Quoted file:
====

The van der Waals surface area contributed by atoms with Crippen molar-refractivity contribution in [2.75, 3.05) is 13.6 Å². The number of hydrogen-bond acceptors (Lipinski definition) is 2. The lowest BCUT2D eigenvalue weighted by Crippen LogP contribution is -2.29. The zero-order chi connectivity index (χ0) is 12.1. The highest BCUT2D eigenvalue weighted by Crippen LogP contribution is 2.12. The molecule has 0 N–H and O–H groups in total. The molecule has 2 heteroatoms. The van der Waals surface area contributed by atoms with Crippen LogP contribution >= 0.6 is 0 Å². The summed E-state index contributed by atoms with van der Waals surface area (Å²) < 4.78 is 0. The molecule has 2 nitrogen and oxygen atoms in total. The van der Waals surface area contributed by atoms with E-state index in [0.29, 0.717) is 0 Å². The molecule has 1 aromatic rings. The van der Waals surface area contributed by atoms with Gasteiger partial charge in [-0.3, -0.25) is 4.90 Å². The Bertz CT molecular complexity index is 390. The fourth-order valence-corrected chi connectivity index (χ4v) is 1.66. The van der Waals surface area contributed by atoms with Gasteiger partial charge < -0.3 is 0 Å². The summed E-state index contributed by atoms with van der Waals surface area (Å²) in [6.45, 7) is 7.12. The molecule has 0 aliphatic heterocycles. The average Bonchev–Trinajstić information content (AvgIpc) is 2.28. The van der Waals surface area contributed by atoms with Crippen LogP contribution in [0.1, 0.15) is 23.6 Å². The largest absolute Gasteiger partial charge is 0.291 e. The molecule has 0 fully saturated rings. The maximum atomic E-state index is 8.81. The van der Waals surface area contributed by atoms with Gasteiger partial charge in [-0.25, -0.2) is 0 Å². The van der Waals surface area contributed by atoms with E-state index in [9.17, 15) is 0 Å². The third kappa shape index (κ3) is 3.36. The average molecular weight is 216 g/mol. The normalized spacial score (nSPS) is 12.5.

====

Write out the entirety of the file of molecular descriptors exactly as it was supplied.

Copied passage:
The van der Waals surface area contributed by atoms with Crippen molar-refractivity contribution in [2.75, 3.05) is 13.6 Å². The number of hydrogen-bond acceptors (Lipinski definition) is 2. The lowest BCUT2D eigenvalue weighted by Crippen LogP contribution is -2.29. The zero-order chi connectivity index (χ0) is 12.1. The highest BCUT2D eigenvalue weighted by Crippen LogP contribution is 2.12. The molecule has 0 N–H and O–H groups in total. The molecule has 2 heteroatoms. The van der Waals surface area contributed by atoms with Crippen LogP contribution >= 0.6 is 0 Å². The summed E-state index contributed by atoms with van der Waals surface area (Å²) < 4.78 is 0. The molecule has 2 nitrogen and oxygen atoms in total. The van der Waals surface area contributed by atoms with E-state index in [0.29, 0.717) is 0 Å². The molecule has 1 aromatic rings. The van der Waals surface area contributed by atoms with Gasteiger partial charge in [-0.3, -0.25) is 4.90 Å². The Bertz CT molecular complexity index is 390. The fourth-order valence-corrected chi connectivity index (χ4v) is 1.66. The van der Waals surface area contributed by atoms with Gasteiger partial charge < -0.3 is 0 Å². The summed E-state index contributed by atoms with van der Waals surface area (Å²) in [6.45, 7) is 7.12. The molecule has 0 aliphatic heterocycles. The average Bonchev–Trinajstić information content (AvgIpc) is 2.28. The van der Waals surface area contributed by atoms with Crippen LogP contribution in [0.1, 0.15) is 23.6 Å². The largest absolute Gasteiger partial charge is 0.291 e. The molecule has 0 fully saturated rings. The maximum atomic E-state index is 8.81. The van der Waals surface area contributed by atoms with Gasteiger partial charge in [-0.25, -0.2) is 0 Å². The van der Waals surface area contributed by atoms with E-state index in [9.17, 15) is 0 Å². The third kappa shape index (κ3) is 3.36. The average molecular weight is 216 g/mol. The normalized spacial score (nSPS) is 12.5.